Poker Words - A Poker Blog

Mostly a recount of my poker exploits along with a bunch of random other stuff just for fun.

Monday, May 15, 2006


Remember how the other day I commented that playing more than two tables at once has a distinctly negative effect on my EV?  Well, I decided to test out that theory tonight.  Yeah I was right.   I got destroyed.   The funny thing is I don’t necessarily think I played any different than normal, although adding another table to my routine did seem to amplify a couple of leaks in my game.     Here are three of the leaks that I think are killing my game.  I’d be interested to hear if anyone has any advice for overcoming them, other than “stop doing that moron”.  Although that may very well be the best advice.

Leak #1.  Bonus Chasing

Trying to earn a bonus is definitely not good for my overall bottom line.  You would think that whatever money I lose trying to catch a bonus would be recovered by that bonus but I’m sad to say it is not the case.  

The problem is I’m more concerned with quantity over quality and I tend to play too long at too many tables, more often than I should, and when I’m not in the best state of mind to adequately concentrate on what I’m doing.  I also have the tendency to continually check my points/bonus/raked hands/whatever status at the expense of focusing on the tables at which I’m currently playing.  Its kind of hard to get a read on someone when you’re checking how many raked hands you played in the last hour instead of watching them.

The best solution to that is obviously to stop trying to chase bonuses, but it seems like such a waste to pass on the chance for free money.

Leak #2  Failed Blind Stealing

I hate it when I have crappy cards on the button, or in the small blind, and the action gets folded to me.  I honestly root for a raise so I can fold my rags and wait until the next hand.  When it’s folded to me in those positions, I feel like I’m obligated to try to steal the pot.  

The problem is when I get raised during those steal attempts.  I automatically assume that the big blind sees an obvious blind stealing situation and thinks he can catch me in a bluff.  Since I want to show that I really wasn’t just trying to take advantage of my position, I actually have a hand, in hopes that I can win on the flop, I re-raise.

Now I’m stuck.  I have no idea where I am in the hand.  He could be putting me on a steal, as I would be in his position, or he could actually have a hand.  And I have to try to keep up the charade on the flop, in hopes that his bet was just a feeler to see if the flop missed me, or if I really do have something. I just can’t shake the feeling that one more raise might convince him to fold. Usually I give up on the turn, but I’ll have bled quite a lot of chips by then.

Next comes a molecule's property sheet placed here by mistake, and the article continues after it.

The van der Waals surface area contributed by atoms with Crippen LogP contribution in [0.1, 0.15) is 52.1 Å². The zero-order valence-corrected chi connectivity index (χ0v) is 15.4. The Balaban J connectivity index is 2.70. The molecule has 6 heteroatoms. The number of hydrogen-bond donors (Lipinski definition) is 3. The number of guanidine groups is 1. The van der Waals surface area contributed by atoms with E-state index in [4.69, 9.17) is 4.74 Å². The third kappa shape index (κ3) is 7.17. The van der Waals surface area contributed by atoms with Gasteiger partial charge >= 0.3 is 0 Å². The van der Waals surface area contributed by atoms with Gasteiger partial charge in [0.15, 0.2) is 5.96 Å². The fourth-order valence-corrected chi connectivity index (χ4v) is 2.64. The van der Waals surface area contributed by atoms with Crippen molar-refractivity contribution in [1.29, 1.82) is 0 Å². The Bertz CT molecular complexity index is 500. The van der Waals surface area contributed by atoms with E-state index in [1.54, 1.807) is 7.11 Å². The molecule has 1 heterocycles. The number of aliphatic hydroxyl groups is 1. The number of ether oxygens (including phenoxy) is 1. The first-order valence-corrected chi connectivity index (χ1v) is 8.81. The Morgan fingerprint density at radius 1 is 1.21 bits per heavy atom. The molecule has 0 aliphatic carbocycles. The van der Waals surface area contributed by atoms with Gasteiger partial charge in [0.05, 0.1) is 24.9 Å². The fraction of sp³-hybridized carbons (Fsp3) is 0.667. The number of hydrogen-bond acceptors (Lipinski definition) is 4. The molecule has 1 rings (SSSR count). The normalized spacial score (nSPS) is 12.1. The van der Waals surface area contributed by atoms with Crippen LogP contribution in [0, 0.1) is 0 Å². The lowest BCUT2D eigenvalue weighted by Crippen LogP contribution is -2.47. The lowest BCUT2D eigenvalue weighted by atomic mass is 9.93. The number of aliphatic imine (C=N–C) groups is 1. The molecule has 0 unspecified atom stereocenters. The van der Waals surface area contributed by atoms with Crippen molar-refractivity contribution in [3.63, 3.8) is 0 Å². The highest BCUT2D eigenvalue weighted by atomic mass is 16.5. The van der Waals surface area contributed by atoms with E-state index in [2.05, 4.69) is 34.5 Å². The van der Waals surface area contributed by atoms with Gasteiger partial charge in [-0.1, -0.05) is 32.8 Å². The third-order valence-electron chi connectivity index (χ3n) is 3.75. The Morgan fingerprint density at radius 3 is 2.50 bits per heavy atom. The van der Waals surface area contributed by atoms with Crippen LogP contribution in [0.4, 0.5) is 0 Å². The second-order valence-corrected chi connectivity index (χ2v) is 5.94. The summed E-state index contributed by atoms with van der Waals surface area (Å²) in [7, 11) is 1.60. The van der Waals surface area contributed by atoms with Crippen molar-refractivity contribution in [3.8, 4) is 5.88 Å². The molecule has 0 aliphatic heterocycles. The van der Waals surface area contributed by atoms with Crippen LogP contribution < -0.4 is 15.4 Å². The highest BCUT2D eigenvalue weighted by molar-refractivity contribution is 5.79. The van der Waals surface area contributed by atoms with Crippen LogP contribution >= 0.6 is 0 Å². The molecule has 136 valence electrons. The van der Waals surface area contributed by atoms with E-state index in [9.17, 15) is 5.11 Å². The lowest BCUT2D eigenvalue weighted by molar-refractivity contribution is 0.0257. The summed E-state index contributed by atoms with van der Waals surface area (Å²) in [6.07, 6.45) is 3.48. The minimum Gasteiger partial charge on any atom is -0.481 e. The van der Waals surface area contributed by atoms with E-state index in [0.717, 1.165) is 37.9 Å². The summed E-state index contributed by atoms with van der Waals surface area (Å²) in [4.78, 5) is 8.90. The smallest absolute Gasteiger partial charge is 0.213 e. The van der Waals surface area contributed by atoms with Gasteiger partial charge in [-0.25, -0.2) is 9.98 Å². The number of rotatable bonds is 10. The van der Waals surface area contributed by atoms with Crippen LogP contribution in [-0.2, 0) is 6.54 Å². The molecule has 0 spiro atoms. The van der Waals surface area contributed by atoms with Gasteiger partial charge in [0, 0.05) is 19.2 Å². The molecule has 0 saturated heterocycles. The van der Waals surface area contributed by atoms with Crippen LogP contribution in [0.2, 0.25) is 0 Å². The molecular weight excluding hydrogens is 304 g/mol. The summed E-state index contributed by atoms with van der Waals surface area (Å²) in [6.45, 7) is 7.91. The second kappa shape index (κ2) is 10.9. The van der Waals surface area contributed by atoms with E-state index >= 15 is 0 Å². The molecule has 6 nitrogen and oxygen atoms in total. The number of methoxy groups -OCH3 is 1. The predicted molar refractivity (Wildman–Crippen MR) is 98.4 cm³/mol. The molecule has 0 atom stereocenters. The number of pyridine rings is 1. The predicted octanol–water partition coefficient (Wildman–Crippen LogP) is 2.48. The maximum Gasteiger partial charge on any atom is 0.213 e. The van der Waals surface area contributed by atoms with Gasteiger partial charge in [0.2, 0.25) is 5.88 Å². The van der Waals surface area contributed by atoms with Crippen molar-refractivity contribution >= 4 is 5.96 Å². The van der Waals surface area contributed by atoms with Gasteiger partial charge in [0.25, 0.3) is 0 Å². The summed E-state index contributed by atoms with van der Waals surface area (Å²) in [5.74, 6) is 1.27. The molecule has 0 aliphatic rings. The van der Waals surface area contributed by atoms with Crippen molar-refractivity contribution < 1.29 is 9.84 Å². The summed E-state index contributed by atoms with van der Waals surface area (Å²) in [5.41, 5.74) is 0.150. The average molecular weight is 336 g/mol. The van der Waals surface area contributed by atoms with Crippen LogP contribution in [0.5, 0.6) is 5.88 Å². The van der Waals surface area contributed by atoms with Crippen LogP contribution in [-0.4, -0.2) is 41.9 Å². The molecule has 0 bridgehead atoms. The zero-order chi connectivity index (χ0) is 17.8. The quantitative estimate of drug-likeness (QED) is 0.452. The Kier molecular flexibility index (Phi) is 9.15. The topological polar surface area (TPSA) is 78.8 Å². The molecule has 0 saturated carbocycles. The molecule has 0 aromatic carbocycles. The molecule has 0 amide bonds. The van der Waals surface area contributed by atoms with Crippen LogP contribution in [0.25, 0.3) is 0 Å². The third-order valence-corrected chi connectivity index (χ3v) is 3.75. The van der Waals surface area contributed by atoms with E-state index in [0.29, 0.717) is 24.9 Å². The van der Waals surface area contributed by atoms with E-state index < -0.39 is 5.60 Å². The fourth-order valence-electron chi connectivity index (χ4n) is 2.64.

These situations are quite costly.

My question here is, in general, when do you start to back off when your steal attempts are met with resistance?  I’m hesitant to automatically fold because then I fear I’ve shown an exploitable weakness and I become afraid to try it again, because I’m worried about getting raised.  I think folding is probably appropriate in some situations, as is calling and hoping to hit a flop.  After that its probably wisest to just let it go, and hope that next time I really do have a hand in that situation because he’ll probably pay me off.  

Oh, I should note that these are low stakes limit games, although I do occasionally have the same issues in the no-limit tournaments I play.

Leak #3 Preflop raise puts me out of position.

The third leak that I really noticed today is when I have a reasonable, but not definite raising hand in earlyish position.  If its folded to me,  I’ll raise, and usually end up with a caller or three.  The problem now is that I’m out of position because everyone before me folded, and a few players after called.   When the flop misses me I feel like I need to make some sort of continuation bet to see if perhaps it missed them as well.  Of course I’m pretty limited in the amount I can bet, and it isn’t enough to reliably give me any information on where I stand in the hand.  Anything they could have called with preflop they can probably call with on the flop, even if it missed them.

Often I get called by one or more players and then repeat the exercise on the turn.  Where I’ll get raised.  I guess I have trouble knowing when I should move out of aggressive mode, and into check/fold or check/call mode in these situations.  

One option that I rarely use is the check raise on the flop in hopes of getting the free card on the turn.  I burned myself many times attempting this trick at the micro limits, so I’m hesitant to try it.  Fancy play doesn’t get rewarded all that often at my chosen limits.  Maybe that’s the problem.  Maybe I’m worrying too much about who has control of the hand, and if continuation bets are appropriate or not.  Maybe I should simplify my game a bit and remove any form of bluffing.  Or maybe I should try it every once in a while.



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